Counties Served: Mississippi - Hancock, Harrison, Jackson, Pearl River, StoneNon-Medical
Alzheimers Disease Related to Poor Dental CareWhat if anything, does the health of teeth have to do with memory and the quality of overall health? The number of real teeth in the mouth directly correlates with the possibility of being diagnosed with Alzheimers disease.A study of residents of Leisure World in Southern California indicates a significant correlation between poor dental care and the diagnosis of Alzheimers disease.1 Findings from the study indicate that significant tooth loss meaning, loss of 50% or more of teeth between the ages of 35 and 50, failure to brush teeth daily and missing semi and annual dental appointments result in a greater risk of being diagnosed with Alzheimers disease.Other studies confirm that poor dental care, not brushing teeth daily, results in mental decline. Research confirms the spread of bacteria to the brain likely occurs through the trigeminal nerve which controls our ability to chew.The ability and frequency of chewing is beneficial to the brain. Research confirms the absence of the activity of chewing, because of missing teeth, results in reduced levels of acetylcholine that supports proper functioning of the brain.2 Acetylcholine levels are lower in persons diagnosed with Alzheimers disease and result in memory loss, inability to learn new tasks and disruptive mood and behaviors.Good dental care by way of daily teeth brushing, avoiding infections and retaining the ability to chew is an individual choice. While brushing teeth may seem like a hassle, brushing is better than the alternative. Brushing is a small daily preventative effort taking less than a few minutes a day to ensure decreased risk of being diagnosed with Alzheimers disease or another chronic disease. Making the effort to take care of teeth and your memory is an individual choice.References:1 Paganini-Hill, A. et al. Dentition, Dental Health Habits, and Dementia: The Leisure World Cohort Study. J Am Geriatr Soc 60:1556-1563, 2012.2 Okamoto, N. et al. Relationship of Tooth Loss to Mind Memory Impairment and Cognitive Impairment: Findings from the Fujiwara-Kyo Study. Behavioral and Brain Functions 2010: 6:77.Editors Note: This article was submitted by Pamela D. Wilson, CSA, MS, BS/BA, CG, owner of The Care Navigator. Pamela may be reached at 303-205-7877 or by email at email@example.com
To learn more aboutRowe & Walton, P.C., CLICK HERE.It appears that the COVID-19 pandemic is not going away any time soon! Now, more than ever, these three basic estate planning tools should be in everyones preparedness kit.Trust or Will: A trust instructs how your assets are managed during your lifetime and distributed upon death. A will states how your assets are distributed upon death. A trust or will safeguards your family from disputes and other complicated and costly situations, like complex probate. Your trust or will also needs to be updated to reflect your current wishes and ensure that the administrator is willing and able to manage your estate.Durable Power of Attorney (POA): If you need help handling your financial matters, you need a POA naming a trustworthy person. Your POA can speak, act, and sign on your behalf. They can open your mail, pay bills, sign checks, bank, buy and sell property, and discuss legal matters with your attorney. Conversely, you should not add your children or any other third party to your bank account or real property. If that person is seriously injured, sued, or enters bankruptcy, your assets could be at risk. Your POA needs to be up-to-date because many banks do not accept POAs that are more than 7-8 years old. A springing POA is effective only when you are declared incompetent. An immediate POA goes is effective when signed.Medical Directives: Medical directives are an important estate planning tool. Your directive names a person who can pick up prescriptions, attend appointments, and coordinate with your doctor. Without a medical directive, health care professionals cannot legally communicate with a third party concerning your condition, records, or treatment. During the pandemic, at risk or immunocompromised individuals should consider naming an adult child in place of a spouse on their medical directive.Editors Note: This article was submitted by Britten J. Hepworth. Britten is an attorney with Rowe & Walton PC and may be reached at (801) 298-0640 or by email at firstname.lastname@example.org.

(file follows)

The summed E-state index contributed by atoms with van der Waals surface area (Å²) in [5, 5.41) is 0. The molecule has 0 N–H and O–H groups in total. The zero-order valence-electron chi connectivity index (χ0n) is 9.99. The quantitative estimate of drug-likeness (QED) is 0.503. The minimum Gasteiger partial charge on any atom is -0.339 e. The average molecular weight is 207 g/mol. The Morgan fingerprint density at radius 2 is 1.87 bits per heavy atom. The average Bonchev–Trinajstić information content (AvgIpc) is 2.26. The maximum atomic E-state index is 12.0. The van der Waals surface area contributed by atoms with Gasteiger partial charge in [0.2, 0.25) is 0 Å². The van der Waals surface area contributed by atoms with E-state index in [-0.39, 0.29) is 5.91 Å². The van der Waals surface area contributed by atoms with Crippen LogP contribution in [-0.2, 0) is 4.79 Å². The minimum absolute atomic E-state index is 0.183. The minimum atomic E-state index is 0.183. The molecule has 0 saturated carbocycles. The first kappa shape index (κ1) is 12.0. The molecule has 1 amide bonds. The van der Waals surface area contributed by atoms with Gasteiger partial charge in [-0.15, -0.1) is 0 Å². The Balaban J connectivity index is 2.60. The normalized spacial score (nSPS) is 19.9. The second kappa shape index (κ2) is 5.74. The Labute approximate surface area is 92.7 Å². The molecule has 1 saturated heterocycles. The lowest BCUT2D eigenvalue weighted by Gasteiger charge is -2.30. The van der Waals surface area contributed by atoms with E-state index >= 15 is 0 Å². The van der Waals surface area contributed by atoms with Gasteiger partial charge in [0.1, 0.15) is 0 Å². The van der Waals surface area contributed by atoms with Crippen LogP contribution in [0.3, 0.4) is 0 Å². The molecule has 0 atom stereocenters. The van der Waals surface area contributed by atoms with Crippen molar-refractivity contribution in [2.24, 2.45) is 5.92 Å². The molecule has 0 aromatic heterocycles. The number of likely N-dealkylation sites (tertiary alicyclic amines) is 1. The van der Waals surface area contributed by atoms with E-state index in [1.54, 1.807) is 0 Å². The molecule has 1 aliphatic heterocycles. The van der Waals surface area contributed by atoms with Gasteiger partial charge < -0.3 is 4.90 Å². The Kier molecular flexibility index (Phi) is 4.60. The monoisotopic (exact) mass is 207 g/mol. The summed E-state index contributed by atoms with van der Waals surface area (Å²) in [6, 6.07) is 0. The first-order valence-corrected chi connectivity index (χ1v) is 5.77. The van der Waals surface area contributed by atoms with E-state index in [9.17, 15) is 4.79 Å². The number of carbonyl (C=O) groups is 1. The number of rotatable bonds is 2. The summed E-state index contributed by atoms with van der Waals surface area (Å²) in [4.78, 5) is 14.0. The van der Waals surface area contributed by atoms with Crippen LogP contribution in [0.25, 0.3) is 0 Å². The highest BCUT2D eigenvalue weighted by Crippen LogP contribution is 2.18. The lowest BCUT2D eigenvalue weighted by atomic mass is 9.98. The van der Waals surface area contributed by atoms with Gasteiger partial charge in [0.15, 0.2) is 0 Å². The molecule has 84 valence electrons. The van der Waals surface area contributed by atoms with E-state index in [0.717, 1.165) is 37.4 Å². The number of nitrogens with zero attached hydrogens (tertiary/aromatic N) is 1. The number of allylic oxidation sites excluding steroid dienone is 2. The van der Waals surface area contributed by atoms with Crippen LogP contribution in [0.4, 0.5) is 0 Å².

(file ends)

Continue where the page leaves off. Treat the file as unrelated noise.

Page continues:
For more information on the author, The Sheridan at Lakewood Ranch, CLICK HERE!When youre ready to tour a senior living community, its important to prepare yourself. Although your senior living professional will be able to show you around the community, they may not address all of your questions unless you ask them.You should be prepared with questions to ask on your visit about staffing, living spaces, activities, health care, nutrition, and whatever else may come to mind.Weve put together a list of 32 questions in several categories that you might find helpful while visiting a senior living community. Take these with you and ask them if they havent already been answered for you. That way, you can make your final decision with confidence.StaffingAre staff members onsite 24/7?Are staff members subjected to background checks?Is the staff trained on elder abuse and neglect?Does the community have a policy to report suspected abuse?Living SpacesWhat floor plans do you offer?Are your residences furnished or unfurnished?Can residents decorate and personalize their own spaces?Is internet access provided? Wi-Fi?What is your pet policy?Is housekeeping included?ActivitiesWhat types of activities are available to residents, and how often do they occur?Is there a posted schedule of events and activities?Are residents actively encouraged to participate?Do you provide transportation to the grocery store?Are there opportunities to interact with the surrounding community, such as scheduled outings or volunteering opportunities?Is live entertainment part of the activities schedule? If so, what kind, and how often?Health CareDo you have nurses on staff?Do you have an in-house physician?Does someone on staff coordinate home health care visits if needed?Are services such as hospice and physical therapy available?Are incontinence supplies included?Is there a written plan of care for each resident?Do you have transportation for doctors appointments?NutritionHow many meals are provided per day?Are there snacks available for residents?Can meals be provided at varied times, or are there set times for meals?Can meals be tailored to a residents specific needs or special requests?Are residents allowed to take food back to their rooms?MiscellaneousAre overnight guests allowed?Are visitors allowed at any time, or are there specific visiting hours?Are religious services provided onsite or available nearby?Are there any other extra fees? If so, what are they?Of course, if you have more questions, feel free to ask. Senior communities should be happy to accommodate you and make your visit more enjoyable.